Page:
Rates as of 05:00 GMT
AUD was the focus of attention as the Reserve Bank of Australia (RBA) hiked by 25 bps to 0.35%, a totally unforeseen move. Out of the 30 forecasts compiled by Bloomberg, five people thought they’d hike to 50 bps and six thought they wouldn’t hike at all. The rest forecast a 15 bps hike to 25 bps.
The RBA Board’s rationale was:
The economy has proven to be resilient and inflation has picked up more quickly, and to a higher level, than was expected. There is also evidence that wages growth is picking up. Given this, and the very low level of interest rates, it is appropriate to start the process of normalising monetary conditions.
Their forward guidance now reads:
The Board is committed to doing what is necessary to ensure that inflation in Australia returns to target over time. This will require a further lift in interest rates over the period ahead. The Board will continue to closely monitor the incoming information and evolving balance of risks as it determines the timing and extent of future interest rate increases.
Previously they said
Over coming months, important additional evidence will be available to the Board on both inflation and the evolution of labour costs. The Board will assess this and other incoming information as its sets policy to support full employment in Australia and inflation outcomes consistent with the target.
Note the changes: they no longer need any “additional evidence” and they switched from the abstract “sets policy,” which can go either way, to “the timing and extent of future interest rate increases.”
The decision validated the market’s longer-term pricing. The market’s estimate of the changes at each meeting didn’t change that much, but with the larger-than-expected starting hike, the trajectory becomes a bit more front-loaded. Rates are expected to be higher up until September than they were expected to be before, but the low expectation for October puts the trajectories back on track. The market now sees the cash rate rising to 2.62% by the end of the year v 2.56% on Friday, not a huge difference.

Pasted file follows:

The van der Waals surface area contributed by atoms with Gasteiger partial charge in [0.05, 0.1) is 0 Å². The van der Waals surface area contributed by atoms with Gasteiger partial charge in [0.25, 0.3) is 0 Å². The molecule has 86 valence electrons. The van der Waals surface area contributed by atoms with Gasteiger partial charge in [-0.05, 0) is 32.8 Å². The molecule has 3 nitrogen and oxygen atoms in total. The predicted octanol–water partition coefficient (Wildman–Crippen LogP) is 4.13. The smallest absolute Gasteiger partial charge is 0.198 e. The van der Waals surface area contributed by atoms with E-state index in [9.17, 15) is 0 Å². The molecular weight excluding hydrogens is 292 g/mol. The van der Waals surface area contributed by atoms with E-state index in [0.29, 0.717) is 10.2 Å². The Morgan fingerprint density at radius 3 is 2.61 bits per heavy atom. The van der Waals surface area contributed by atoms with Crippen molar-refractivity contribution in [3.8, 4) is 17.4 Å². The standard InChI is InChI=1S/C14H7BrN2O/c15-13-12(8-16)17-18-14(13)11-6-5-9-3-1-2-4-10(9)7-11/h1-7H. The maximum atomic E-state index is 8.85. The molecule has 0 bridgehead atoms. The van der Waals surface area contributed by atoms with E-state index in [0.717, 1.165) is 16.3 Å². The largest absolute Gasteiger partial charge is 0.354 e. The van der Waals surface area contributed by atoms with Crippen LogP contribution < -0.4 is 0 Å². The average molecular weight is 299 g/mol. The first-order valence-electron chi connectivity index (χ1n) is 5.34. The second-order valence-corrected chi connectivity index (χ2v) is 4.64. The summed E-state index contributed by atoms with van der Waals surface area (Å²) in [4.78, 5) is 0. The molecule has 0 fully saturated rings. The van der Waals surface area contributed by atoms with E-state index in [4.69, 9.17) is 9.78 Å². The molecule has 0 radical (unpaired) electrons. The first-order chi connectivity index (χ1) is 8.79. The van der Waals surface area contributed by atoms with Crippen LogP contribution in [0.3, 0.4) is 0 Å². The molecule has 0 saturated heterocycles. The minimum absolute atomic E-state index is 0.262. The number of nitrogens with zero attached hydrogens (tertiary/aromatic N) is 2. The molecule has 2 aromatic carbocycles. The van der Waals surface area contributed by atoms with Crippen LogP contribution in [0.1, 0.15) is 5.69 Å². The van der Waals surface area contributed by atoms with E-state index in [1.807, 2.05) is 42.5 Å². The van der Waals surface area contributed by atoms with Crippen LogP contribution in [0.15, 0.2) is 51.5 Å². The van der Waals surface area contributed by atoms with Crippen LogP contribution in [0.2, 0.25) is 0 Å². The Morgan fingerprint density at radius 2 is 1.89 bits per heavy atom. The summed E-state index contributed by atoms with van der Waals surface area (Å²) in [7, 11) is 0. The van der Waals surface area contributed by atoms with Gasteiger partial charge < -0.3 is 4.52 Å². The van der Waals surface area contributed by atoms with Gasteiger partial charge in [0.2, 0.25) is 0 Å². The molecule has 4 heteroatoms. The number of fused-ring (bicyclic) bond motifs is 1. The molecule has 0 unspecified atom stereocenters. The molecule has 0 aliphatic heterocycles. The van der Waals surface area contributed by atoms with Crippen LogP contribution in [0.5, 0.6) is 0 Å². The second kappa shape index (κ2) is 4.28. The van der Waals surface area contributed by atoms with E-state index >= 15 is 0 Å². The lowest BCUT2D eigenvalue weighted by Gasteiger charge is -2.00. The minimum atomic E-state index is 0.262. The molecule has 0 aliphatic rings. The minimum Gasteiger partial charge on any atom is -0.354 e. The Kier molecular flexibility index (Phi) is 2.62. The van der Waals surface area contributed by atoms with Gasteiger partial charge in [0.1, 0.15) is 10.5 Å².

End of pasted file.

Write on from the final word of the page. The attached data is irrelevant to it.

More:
No surprise then that Australian bonds led global bond markets higher. US yields also rose ahead of tomorrow’s rate-setting Federal Open Market Committee (FOMC) meeting. The yield on the 10-year note briefly went above 3.0%.
As central banks tighten, inflation expectations are coming down in most countries.
As for why GBP was the weakest currency, perhaps it’s due to the lack of any noticeable movement in rates, although that’s kind of unfair since the UK was on holiday Monday. But even comparing today’s 10-year yield with Friday’s, it’s up only 3 bps, not a major increase. I assume this is due to people downgrading their hopes & dreams for tomorrow’s Bank of England meeting. That may be keeping GBP under pressure. Without the support of an aggressive monetary policy, GBP is likely to be buffeted by political instability and obstacles to growth thrown up by Brexit. That’s likely to keep the currency under pressure for some time, IMHO.
Note: The table above is updated before publication with the latest consensus forecasts. However, the text & charts are prepared ahead of time. Therefore there can be discrepancies between the forecasts given in the table above and in the text & charts.
The European day starts out with German unemployment. Unemployment in Germany – indeed in all the EU – hasn’t fluctuated as much as in the US, where “at-will employment” is the norm and people get fired at the drop of a hat so that senior management can maximize the value of their stock options.
The figures are not expected to be stunning – a small drop in the number of unemployed persons and no change in the unemployment rate.
Meanwhile, the number of people employed finally recovered in February to the pre-pandemic level (but no more). There’s no forecast for this series.